Chapter

Guns, Gangs, and Doughnut Kings

Aihwa Ong

in Buddha Is Hiding

Published by University of California Press

Published in print April 2003 | ISBN: 9780520229983
Published online March 2012 | e-ISBN: 9780520937161 | DOI: http://dx.doi.org/10.1525/california/9780520229983.003.0010
Guns, Gangs, and Doughnut Kings

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This chapter discusses the risky activities of Cambodians who formed their own sense of belonging. It looks at those who started businesses at the bottom, specifically family-run and gang-operated businesses. It describes street gangs as a form of self-enterprise, which were similar to Cambodian-operated doughnut shops in the sense that they acted as vehicles for the mobilization of resources. These also helped shape the sense of the enterprising self who could function effectively in America. The chapter then studies the reliance of Cambodians on helping professions to get their wants met and their needs translated. The chapter ends with a section on transnational Cambodians, who arrived in the United States before the refugee wave.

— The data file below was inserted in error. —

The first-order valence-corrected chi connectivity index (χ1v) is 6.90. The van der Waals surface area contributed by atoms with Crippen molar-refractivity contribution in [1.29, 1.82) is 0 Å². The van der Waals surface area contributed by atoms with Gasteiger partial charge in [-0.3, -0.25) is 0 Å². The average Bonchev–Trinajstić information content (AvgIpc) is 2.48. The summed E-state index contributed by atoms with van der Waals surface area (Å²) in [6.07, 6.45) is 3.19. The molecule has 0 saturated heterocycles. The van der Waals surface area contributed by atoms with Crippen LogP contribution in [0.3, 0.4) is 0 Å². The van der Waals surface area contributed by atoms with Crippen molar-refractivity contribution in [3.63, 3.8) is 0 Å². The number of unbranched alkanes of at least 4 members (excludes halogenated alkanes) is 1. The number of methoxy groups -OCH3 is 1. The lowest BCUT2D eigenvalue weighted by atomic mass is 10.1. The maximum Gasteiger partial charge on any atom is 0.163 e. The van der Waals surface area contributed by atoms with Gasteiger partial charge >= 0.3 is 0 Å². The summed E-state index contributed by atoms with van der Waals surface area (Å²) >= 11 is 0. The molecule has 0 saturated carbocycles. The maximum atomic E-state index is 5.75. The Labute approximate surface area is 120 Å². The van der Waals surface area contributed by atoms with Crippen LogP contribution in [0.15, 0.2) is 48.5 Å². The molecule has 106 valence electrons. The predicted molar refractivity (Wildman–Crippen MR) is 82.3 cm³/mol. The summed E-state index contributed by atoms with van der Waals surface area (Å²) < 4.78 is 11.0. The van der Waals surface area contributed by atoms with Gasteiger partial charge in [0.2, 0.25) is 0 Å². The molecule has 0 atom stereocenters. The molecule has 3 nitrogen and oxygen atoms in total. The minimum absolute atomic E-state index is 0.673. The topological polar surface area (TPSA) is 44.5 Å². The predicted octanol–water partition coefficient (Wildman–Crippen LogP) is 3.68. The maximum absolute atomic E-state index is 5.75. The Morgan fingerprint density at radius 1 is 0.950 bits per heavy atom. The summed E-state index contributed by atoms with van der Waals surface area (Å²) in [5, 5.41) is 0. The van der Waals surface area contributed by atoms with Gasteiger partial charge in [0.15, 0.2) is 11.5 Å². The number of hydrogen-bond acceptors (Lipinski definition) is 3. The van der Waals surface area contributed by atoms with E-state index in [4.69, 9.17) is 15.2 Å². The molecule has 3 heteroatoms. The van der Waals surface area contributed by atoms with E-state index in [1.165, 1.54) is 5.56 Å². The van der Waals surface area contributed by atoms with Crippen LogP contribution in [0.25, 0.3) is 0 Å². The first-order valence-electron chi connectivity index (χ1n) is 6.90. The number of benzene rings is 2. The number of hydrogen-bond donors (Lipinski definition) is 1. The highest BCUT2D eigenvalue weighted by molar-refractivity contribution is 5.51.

Keywords: businesses; street gangs; doughnut shops; resources; mobilization; enterprising self; helping professions; transnational Cambodians

Chapter.  9437 words.  Illustrated.

Subjects: Migration Studies

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